The golden rule of the automobile industry is: “Never build a new car with a new team in a new factory.” And this rule should not be broken? Carl-Peter Forster, Chairman of the London Electric Vehicle Company (LEVC) and Member of the Supervisory Board of Geely, taught the members of Global Bridges otherwise.
At the invitation of Carl-Peter Forster, the VI London Global Forum took place on March 15, 2018 at LEVC’s facilities – an excellent opportunity to learn at firsthand how LEVC revamped the traditional Black Cab within a short period of time by transforming it into an emission-free, modern taxi.
The day began with a cordial reception by Frank Klaas, Head of Communications for Europe and the USA at Geely International. Together with Beate Lindemann, he laid the cornerstone for the friendship between Global Bridges and Geely when a Global Bridges delegation visited the Geely factory in Dalian, China for the first time in October of last year. Frank Klaas reported on the acquisition of London Taxi Company by Geely five years ago, marking the conception of the world’s only electro-taxi adapted to the unique demands of a large city. Already £300 million has been invested in the factory and today “fleet orders” from Germany, France and the Netherlands are in existence. 200 of these taxis have already been delivered to the Netherlands.
After the reception, a factory tour led by product management provided the group with deep insights into the manufacturing process. For example, the managers explained how the clock cycles were able to be significantly reduced since the beginning of production in the past year. They also expounded the regulations to which the strict, internal quality management needed to adhere.
Presentations given by LEVC senior management followed:
Paul Wooley, COO of LEVC, elucidated the business’s vision – “to be the urban commercial vehicle provider of choice” – and spoke to the diverse challenges that the team faced in order to implement this vision within a short period. As an example, he explained how the tight schedule for the renovation of the factory on the “green meadow” had to be delayed by three months due to the discovery of a particular type of newt that first needed to be relocated. In addition to this, a new frame for the vehicle had to be developed out of aluminum in order to balance out the weight of the battery as well as to maximize the electric range of the taxi.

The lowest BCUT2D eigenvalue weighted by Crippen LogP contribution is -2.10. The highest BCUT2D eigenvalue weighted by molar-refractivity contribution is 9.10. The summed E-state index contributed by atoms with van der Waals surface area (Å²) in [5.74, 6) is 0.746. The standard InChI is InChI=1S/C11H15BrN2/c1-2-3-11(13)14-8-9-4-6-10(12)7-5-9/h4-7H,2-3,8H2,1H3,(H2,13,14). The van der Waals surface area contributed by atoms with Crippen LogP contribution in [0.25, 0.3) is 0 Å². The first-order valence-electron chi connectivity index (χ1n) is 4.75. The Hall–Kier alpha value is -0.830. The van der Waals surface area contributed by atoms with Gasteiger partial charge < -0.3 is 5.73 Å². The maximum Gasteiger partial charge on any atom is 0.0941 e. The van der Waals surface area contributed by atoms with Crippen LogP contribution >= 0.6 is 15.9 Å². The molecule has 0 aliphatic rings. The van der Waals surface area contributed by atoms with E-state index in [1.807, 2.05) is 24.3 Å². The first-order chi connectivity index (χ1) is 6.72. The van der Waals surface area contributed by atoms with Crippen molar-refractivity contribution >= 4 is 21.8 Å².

Frank Klaas pinpointed the special challenges of the LEVC’s production communication and briefed the group on the information program designed for the over 25,000 London cabdrivers.
Julian Servant, Commercial Director at Emerald Automotive, listed some of the unique obstacles while redesigning London’s symbolic Black Cab. For example, there needed to be enough space built in for six passengers while using the same vehicle dimensions meant for five; and, of course, the vehicle had to be handicap accessible while simultaneously maintaining its unique turn radius.
As a crowning conclusion of the day, the members of Global Bridges were driven to Ansty Hall, where the dinner with Carl-Peter Forster, Chairman of LEVC, took place. He generously led a seemingly never-ending Q&A session during dinner in which he spoke at length about the current developments, challenges, and perspectives of electro-mobility. He also made it clear how LEVC, despite all adversities, has successfully managed to bring a new car – created in a new factory with a new team – to the market. The key to LEVC’s success? A first-class team of experts with many years of experience in the automobile industry, an environment similar to that of an agile start-up, and, of course: a convincing product. Despite having only just returned from China that Monday, he showed no sign of fatigue, even when answering a myriad questions until late into the evening.